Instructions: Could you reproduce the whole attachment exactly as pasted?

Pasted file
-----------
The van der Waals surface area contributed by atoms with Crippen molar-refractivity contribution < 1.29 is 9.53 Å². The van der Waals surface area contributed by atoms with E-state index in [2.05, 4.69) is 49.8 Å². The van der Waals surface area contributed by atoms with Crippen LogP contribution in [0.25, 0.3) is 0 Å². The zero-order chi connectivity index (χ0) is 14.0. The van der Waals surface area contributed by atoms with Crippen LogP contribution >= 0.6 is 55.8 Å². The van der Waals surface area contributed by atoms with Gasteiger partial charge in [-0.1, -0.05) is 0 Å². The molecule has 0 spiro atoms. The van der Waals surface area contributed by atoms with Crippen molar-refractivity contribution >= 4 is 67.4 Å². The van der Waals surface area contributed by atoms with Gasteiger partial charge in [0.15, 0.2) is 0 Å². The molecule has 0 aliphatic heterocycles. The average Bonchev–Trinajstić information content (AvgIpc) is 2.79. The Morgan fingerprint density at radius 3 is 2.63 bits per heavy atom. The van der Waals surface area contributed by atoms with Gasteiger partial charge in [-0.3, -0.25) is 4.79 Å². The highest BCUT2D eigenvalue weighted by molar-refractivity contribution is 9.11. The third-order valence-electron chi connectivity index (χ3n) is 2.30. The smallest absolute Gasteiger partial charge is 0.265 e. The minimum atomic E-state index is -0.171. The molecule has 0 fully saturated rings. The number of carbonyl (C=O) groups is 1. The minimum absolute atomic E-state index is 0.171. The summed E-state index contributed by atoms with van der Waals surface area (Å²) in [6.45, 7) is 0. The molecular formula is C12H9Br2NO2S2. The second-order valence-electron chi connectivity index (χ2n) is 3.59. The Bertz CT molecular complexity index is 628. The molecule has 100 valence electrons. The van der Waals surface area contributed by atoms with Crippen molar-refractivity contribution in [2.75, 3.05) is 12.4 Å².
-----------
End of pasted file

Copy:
The van der Waals surface area contributed by atoms with Crippen molar-refractivity contribution < 1.29 is 9.53 Å². The van der Waals surface area contributed by atoms with E-state index in [2.05, 4.69) is 49.8 Å². The van der Waals surface area contributed by atoms with Crippen LogP contribution in [0.25, 0.3) is 0 Å². The zero-order chi connectivity index (χ0) is 14.0. The van der Waals surface area contributed by atoms with Crippen LogP contribution >= 0.6 is 55.8 Å². The van der Waals surface area contributed by atoms with Gasteiger partial charge in [-0.1, -0.05) is 0 Å². The molecule has 0 spiro atoms. The van der Waals surface area contributed by atoms with Crippen molar-refractivity contribution >= 4 is 67.4 Å². The van der Waals surface area contributed by atoms with Gasteiger partial charge in [0.15, 0.2) is 0 Å². The molecule has 0 aliphatic heterocycles. The average Bonchev–Trinajstić information content (AvgIpc) is 2.79. The Morgan fingerprint density at radius 3 is 2.63 bits per heavy atom. The van der Waals surface area contributed by atoms with Gasteiger partial charge in [-0.3, -0.25) is 4.79 Å². The highest BCUT2D eigenvalue weighted by molar-refractivity contribution is 9.11. The third-order valence-electron chi connectivity index (χ3n) is 2.30. The smallest absolute Gasteiger partial charge is 0.265 e. The minimum atomic E-state index is -0.171. The molecule has 0 fully saturated rings. The number of carbonyl (C=O) groups is 1. The minimum absolute atomic E-state index is 0.171. The summed E-state index contributed by atoms with van der Waals surface area (Å²) in [6.45, 7) is 0. The molecular formula is C12H9Br2NO2S2. The second-order valence-electron chi connectivity index (χ2n) is 3.59. The Bertz CT molecular complexity index is 628. The molecule has 100 valence electrons. The van der Waals surface area contributed by atoms with Crippen molar-refractivity contribution in [2.75, 3.05) is 12.4 Å².